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Topic: SMD MOSFET to power down my SMD H-Bridge (Read 5839 times) previous topic - next topic

SouthernAtHeart

Adding a 16x2 LCD in low quiescent mode

I got the RTC DS3234 added into my schematic.  One more thing I'm going to need is an LCD screen to enable the user to set the date/time.
For all the more it'll be used (probably once in 10 years if the coin cell last as long as they say they do), I won't even bother with the back light.  And data sheets I've looked at are showing Vcc for LCDs to only be 1-2 mA, so I can power that from a digital pin, too.  Would a 150 ohm resistor be good between the I/O pin and the Vcc on the LCD?

What about the 6 I/O pins controlling the LCD?  I know they're a kind of communication lines, but I just use a liquid crystal library to control them.  I'll likely be losing some current through them?  After the user is done setting the time, I could disconnect the LCD, only I don't see a LCD.end() function only the LCD.begin().  Will the be any power consumption from this connection?
thanks.
PS. I've read some threads about powering off the backlight, but what I need to do is power off the whole LCD.

dc42


One more thing I'm going to need is an LCD screen to enable the user to set the date/time.
For all the more it'll be used (probably once in 10 years if the coin cell last as long as they say they do), I won't even bother with the back light.


Then get a reflective mode LCD display, otherwise you may find the LCD display very hard to read without the backlight.


And data sheets I've looked at are showing Vcc for LCDs to only be 1-2 mA, so I can power that from a digital pin, too.  Would a 150 ohm resistor be good between the I/O pin and the Vcc on the LCD?


Yes, that's what I do.


What about the 6 I/O pins controlling the LCD?  I know they're a kind of communication lines, but I just use a liquid crystal library to control them.  I'll likely be losing some current through them?  After the user is done setting the time, I could disconnect the LCD, only I don't see a LCD.end() function only the LCD.begin().  Will the be any power consumption from this connection?


You need to drive all the pins connected to the LCD low before turning off its power, then they won't draw any current.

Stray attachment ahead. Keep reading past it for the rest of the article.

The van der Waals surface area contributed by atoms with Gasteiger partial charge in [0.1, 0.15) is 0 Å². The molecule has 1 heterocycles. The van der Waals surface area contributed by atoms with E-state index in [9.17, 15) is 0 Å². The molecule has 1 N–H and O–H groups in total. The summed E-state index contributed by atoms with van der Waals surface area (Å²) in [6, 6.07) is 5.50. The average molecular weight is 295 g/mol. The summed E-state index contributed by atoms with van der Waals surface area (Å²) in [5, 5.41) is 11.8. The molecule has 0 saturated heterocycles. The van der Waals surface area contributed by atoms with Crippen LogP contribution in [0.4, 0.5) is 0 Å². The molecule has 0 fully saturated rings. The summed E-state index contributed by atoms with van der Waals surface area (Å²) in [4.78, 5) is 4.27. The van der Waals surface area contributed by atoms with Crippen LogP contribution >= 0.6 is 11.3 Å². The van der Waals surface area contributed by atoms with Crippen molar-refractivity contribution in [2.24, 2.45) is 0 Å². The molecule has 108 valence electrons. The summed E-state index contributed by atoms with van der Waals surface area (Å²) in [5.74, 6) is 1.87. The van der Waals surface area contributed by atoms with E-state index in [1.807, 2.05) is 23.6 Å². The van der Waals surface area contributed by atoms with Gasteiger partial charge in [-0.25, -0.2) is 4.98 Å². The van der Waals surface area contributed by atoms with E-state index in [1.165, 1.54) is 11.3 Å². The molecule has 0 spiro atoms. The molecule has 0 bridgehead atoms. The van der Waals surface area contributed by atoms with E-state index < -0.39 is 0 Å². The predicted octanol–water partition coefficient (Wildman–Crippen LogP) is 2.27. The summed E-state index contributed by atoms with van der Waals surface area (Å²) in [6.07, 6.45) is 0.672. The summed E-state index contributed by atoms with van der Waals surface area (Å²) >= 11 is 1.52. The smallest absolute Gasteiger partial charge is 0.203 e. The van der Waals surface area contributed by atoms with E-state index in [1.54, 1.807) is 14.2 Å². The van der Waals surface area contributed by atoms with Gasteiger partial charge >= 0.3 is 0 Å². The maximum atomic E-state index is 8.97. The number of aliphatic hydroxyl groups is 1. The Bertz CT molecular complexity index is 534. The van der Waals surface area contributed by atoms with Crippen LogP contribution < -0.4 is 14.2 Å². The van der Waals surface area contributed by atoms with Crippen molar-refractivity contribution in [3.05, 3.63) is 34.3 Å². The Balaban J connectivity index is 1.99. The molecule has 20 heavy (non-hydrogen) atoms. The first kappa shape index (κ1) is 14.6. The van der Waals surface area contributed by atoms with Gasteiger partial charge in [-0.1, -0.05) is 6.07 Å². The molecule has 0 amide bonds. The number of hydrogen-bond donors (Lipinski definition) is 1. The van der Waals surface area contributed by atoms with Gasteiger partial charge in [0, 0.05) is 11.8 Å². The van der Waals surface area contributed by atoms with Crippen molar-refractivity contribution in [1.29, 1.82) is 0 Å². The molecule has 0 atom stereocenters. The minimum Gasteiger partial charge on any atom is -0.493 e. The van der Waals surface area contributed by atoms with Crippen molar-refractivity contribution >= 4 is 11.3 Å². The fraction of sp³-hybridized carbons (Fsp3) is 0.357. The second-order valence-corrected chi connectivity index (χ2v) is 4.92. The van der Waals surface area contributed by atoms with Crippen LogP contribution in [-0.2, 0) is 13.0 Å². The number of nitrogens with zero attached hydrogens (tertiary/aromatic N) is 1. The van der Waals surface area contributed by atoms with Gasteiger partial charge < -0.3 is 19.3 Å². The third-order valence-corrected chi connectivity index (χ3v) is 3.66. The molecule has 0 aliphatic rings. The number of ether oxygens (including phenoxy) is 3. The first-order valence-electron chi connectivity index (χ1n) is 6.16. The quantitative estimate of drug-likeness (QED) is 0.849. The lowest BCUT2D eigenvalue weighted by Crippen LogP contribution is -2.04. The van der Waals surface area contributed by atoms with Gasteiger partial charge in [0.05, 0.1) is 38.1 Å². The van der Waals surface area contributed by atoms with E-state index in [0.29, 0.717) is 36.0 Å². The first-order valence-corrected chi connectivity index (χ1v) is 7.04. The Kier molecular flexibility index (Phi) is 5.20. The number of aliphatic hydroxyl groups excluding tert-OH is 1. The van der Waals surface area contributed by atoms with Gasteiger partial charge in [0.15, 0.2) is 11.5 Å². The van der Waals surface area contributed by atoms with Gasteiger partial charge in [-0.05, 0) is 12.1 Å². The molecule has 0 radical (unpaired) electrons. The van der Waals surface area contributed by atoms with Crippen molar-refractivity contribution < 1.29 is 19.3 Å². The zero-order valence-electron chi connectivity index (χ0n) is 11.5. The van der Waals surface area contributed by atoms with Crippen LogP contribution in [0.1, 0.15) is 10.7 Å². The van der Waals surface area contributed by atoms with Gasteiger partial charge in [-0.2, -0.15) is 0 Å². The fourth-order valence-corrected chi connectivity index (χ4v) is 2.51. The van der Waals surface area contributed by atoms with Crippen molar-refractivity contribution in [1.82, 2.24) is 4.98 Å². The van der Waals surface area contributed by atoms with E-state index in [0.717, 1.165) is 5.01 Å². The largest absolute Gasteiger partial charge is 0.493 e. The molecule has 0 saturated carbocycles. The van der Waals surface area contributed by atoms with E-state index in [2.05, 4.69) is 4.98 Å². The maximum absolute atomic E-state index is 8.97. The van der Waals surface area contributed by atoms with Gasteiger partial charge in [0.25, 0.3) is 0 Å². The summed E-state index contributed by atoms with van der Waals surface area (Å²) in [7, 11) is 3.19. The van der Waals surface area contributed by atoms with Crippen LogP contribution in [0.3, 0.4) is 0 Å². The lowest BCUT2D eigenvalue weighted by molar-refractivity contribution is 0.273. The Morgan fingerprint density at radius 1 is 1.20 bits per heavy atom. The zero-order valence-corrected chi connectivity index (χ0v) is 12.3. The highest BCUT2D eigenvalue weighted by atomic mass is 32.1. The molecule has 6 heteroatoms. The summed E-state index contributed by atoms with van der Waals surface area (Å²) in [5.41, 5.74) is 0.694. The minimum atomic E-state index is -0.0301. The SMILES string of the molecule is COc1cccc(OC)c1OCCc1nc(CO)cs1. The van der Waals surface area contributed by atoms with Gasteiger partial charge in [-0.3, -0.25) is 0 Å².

Formal verification of safety-critical software, software development, and electronic design and prototyping. See http://www.eschertech.com. Please do not ask for unpaid help via PM, use the forum.

SouthernAtHeart

Quote
You need to drive all the pins connected to the LCD low before turning off its power, then they won't draw any current.


They will already be set from the LCD.begin() function.  What will I need to do to turn them low, just digitalWrite(pin, LOW)?
Or will I first need to use pinMode(pin, OUTPUT)?
thanks.

dc42

#33
Mar 27, 2013, 07:20 pm Last Edit: Mar 27, 2013, 07:24 pm by dc42 Reason: 1

What will I need to do to turn them low, just digitalWrite(pin, LOW)?


Yes. BTW there is a problem with the LiquidCrystal library: it makes a call to the begin() function in the LiquidCrystal constructor (a very silly thing to do IMO, and completely unnecessary because you should call begin() in setup). So you should preferably patch the LiquidCrystal library source file to remove this call, to avoid feeding power through the I/O connections before you power up the LCD.
Formal verification of safety-critical software, software development, and electronic design and prototyping. See http://www.eschertech.com. Please do not ask for unpaid help via PM, use the forum.

SouthernAtHeart

#34
Mar 27, 2013, 09:42 pm Last Edit: Mar 27, 2013, 09:44 pm by SouthernAtHeart Reason: 1


What will I need to do to turn them low, just digitalWrite(pin, LOW)?


Yes. BTW there is a problem with the LiquidCrystal library: it makes a call to the begin() function in the LiquidCrystal constructor (a very silly thing to do IMO, and completely unnecessary because you should call begin() in setup). So you should preferably patch the LiquidCrystal library source file to remove this call, to avoid feeding power through the I/O connections before you power up the LCD.